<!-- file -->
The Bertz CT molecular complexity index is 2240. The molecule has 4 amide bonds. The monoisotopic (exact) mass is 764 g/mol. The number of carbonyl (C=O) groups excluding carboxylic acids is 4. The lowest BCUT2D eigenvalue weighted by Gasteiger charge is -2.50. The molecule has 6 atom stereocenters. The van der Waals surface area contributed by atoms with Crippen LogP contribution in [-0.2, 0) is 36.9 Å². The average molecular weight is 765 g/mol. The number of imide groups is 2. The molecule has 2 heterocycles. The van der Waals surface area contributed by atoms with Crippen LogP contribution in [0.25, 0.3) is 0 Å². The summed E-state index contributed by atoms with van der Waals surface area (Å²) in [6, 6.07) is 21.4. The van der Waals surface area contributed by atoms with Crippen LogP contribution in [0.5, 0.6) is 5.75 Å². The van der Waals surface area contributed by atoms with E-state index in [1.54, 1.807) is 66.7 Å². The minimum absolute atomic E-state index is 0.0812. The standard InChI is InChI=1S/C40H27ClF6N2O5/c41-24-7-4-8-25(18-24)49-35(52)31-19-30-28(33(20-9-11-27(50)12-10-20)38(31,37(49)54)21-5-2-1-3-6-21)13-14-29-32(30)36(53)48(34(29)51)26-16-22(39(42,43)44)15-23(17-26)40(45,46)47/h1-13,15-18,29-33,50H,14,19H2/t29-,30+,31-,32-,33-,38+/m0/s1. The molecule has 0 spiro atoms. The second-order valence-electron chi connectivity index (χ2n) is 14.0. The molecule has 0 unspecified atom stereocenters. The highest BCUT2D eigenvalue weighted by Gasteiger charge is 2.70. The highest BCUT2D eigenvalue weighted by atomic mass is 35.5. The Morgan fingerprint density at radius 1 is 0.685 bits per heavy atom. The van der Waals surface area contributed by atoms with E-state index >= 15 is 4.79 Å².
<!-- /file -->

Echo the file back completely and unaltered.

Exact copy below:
The Bertz CT molecular complexity index is 2240. The molecule has 4 amide bonds. The monoisotopic (exact) mass is 764 g/mol. The number of carbonyl (C=O) groups excluding carboxylic acids is 4. The lowest BCUT2D eigenvalue weighted by Gasteiger charge is -2.50. The molecule has 6 atom stereocenters. The van der Waals surface area contributed by atoms with Crippen LogP contribution in [-0.2, 0) is 36.9 Å². The average molecular weight is 765 g/mol. The number of imide groups is 2. The molecule has 2 heterocycles. The van der Waals surface area contributed by atoms with Crippen LogP contribution in [0.25, 0.3) is 0 Å². The summed E-state index contributed by atoms with van der Waals surface area (Å²) in [6, 6.07) is 21.4. The van der Waals surface area contributed by atoms with Crippen LogP contribution in [0.5, 0.6) is 5.75 Å². The van der Waals surface area contributed by atoms with E-state index in [1.54, 1.807) is 66.7 Å². The minimum absolute atomic E-state index is 0.0812. The standard InChI is InChI=1S/C40H27ClF6N2O5/c41-24-7-4-8-25(18-24)49-35(52)31-19-30-28(33(20-9-11-27(50)12-10-20)38(31,37(49)54)21-5-2-1-3-6-21)13-14-29-32(30)36(53)48(34(29)51)26-16-22(39(42,43)44)15-23(17-26)40(45,46)47/h1-13,15-18,29-33,50H,14,19H2/t29-,30+,31-,32-,33-,38+/m0/s1. The molecule has 0 spiro atoms. The second-order valence-electron chi connectivity index (χ2n) is 14.0. The molecule has 0 unspecified atom stereocenters. The highest BCUT2D eigenvalue weighted by Gasteiger charge is 2.70. The highest BCUT2D eigenvalue weighted by atomic mass is 35.5. The Morgan fingerprint density at radius 1 is 0.685 bits per heavy atom. The van der Waals surface area contributed by atoms with E-state index >= 15 is 4.79 Å².